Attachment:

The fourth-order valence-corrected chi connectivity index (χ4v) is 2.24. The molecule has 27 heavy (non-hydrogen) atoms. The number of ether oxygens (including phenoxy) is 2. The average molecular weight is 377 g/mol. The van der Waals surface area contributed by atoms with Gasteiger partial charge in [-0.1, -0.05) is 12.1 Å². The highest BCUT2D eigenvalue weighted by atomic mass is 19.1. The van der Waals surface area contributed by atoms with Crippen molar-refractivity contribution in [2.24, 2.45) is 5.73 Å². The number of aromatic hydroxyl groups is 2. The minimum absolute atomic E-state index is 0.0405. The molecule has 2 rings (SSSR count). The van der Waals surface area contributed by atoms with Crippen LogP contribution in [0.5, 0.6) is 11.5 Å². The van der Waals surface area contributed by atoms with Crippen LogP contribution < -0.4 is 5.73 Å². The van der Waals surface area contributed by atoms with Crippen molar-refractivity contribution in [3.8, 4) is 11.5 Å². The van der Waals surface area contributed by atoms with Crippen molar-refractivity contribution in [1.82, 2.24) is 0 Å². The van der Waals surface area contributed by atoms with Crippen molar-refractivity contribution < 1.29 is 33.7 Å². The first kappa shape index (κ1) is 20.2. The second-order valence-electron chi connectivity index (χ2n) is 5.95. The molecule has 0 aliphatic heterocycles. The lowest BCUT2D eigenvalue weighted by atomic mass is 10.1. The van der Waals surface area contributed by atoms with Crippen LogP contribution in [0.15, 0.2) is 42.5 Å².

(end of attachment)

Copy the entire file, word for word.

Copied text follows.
The fourth-order valence-corrected chi connectivity index (χ4v) is 2.24. The molecule has 27 heavy (non-hydrogen) atoms. The number of ether oxygens (including phenoxy) is 2. The average molecular weight is 377 g/mol. The van der Waals surface area contributed by atoms with Gasteiger partial charge in [-0.1, -0.05) is 12.1 Å². The highest BCUT2D eigenvalue weighted by atomic mass is 19.1. The van der Waals surface area contributed by atoms with Crippen molar-refractivity contribution in [2.24, 2.45) is 5.73 Å². The number of aromatic hydroxyl groups is 2. The minimum absolute atomic E-state index is 0.0405. The molecule has 2 rings (SSSR count). The van der Waals surface area contributed by atoms with Crippen LogP contribution in [0.5, 0.6) is 11.5 Å². The van der Waals surface area contributed by atoms with Crippen LogP contribution < -0.4 is 5.73 Å². The van der Waals surface area contributed by atoms with Crippen molar-refractivity contribution in [3.8, 4) is 11.5 Å². The van der Waals surface area contributed by atoms with Crippen molar-refractivity contribution in [1.82, 2.24) is 0 Å². The van der Waals surface area contributed by atoms with Crippen molar-refractivity contribution < 1.29 is 33.7 Å². The first kappa shape index (κ1) is 20.2. The second-order valence-electron chi connectivity index (χ2n) is 5.95. The molecule has 0 aliphatic heterocycles. The lowest BCUT2D eigenvalue weighted by atomic mass is 10.1. The van der Waals surface area contributed by atoms with Crippen LogP contribution in [0.15, 0.2) is 42.5 Å².